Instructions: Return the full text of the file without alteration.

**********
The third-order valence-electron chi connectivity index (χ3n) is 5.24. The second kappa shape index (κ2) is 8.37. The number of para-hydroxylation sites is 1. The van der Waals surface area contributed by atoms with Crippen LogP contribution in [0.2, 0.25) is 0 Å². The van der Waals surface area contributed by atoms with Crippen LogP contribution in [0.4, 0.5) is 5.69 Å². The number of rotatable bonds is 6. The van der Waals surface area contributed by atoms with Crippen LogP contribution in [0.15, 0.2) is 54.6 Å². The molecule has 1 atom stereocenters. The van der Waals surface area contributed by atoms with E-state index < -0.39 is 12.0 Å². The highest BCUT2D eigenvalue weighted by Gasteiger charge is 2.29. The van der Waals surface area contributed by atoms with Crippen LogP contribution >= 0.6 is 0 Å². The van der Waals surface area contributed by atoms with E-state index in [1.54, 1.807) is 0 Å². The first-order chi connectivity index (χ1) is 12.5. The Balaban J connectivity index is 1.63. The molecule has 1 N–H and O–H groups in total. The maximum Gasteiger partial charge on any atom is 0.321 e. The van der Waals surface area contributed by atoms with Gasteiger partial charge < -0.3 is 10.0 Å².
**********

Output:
The third-order valence-electron chi connectivity index (χ3n) is 5.24. The second kappa shape index (κ2) is 8.37. The number of para-hydroxylation sites is 1. The van der Waals surface area contributed by atoms with Crippen LogP contribution in [0.2, 0.25) is 0 Å². The van der Waals surface area contributed by atoms with Crippen LogP contribution in [0.4, 0.5) is 5.69 Å². The number of rotatable bonds is 6. The van der Waals surface area contributed by atoms with Crippen LogP contribution in [0.15, 0.2) is 54.6 Å². The molecule has 1 atom stereocenters. The van der Waals surface area contributed by atoms with E-state index < -0.39 is 12.0 Å². The highest BCUT2D eigenvalue weighted by Gasteiger charge is 2.29. The van der Waals surface area contributed by atoms with Crippen LogP contribution >= 0.6 is 0 Å². The van der Waals surface area contributed by atoms with E-state index in [1.54, 1.807) is 0 Å². The first-order chi connectivity index (χ1) is 12.5. The Balaban J connectivity index is 1.63. The molecule has 1 N–H and O–H groups in total. The maximum Gasteiger partial charge on any atom is 0.321 e. The van der Waals surface area contributed by atoms with Gasteiger partial charge < -0.3 is 10.0 Å².